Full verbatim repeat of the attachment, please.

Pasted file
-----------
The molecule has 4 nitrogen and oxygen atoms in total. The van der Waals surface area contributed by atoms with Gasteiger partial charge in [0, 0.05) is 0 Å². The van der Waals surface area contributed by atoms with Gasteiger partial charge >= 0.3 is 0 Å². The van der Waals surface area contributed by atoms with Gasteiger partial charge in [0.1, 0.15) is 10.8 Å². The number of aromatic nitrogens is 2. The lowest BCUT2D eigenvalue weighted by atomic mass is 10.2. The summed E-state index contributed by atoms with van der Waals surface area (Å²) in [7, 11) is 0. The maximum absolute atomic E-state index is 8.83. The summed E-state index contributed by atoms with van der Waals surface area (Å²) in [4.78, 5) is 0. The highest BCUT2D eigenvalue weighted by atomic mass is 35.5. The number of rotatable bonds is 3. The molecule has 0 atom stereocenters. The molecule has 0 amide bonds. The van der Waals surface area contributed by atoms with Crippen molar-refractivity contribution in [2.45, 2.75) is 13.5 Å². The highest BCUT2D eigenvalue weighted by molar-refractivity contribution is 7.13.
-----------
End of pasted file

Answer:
The molecule has 4 nitrogen and oxygen atoms in total. The van der Waals surface area contributed by atoms with Gasteiger partial charge in [0, 0.05) is 0 Å². The van der Waals surface area contributed by atoms with Gasteiger partial charge >= 0.3 is 0 Å². The van der Waals surface area contributed by atoms with Gasteiger partial charge in [0.1, 0.15) is 10.8 Å². The number of aromatic nitrogens is 2. The lowest BCUT2D eigenvalue weighted by atomic mass is 10.2. The summed E-state index contributed by atoms with van der Waals surface area (Å²) in [7, 11) is 0. The maximum absolute atomic E-state index is 8.83. The summed E-state index contributed by atoms with van der Waals surface area (Å²) in [4.78, 5) is 0. The highest BCUT2D eigenvalue weighted by atomic mass is 35.5. The number of rotatable bonds is 3. The molecule has 0 atom stereocenters. The molecule has 0 amide bonds. The van der Waals surface area contributed by atoms with Crippen molar-refractivity contribution in [2.45, 2.75) is 13.5 Å². The highest BCUT2D eigenvalue weighted by molar-refractivity contribution is 7.13.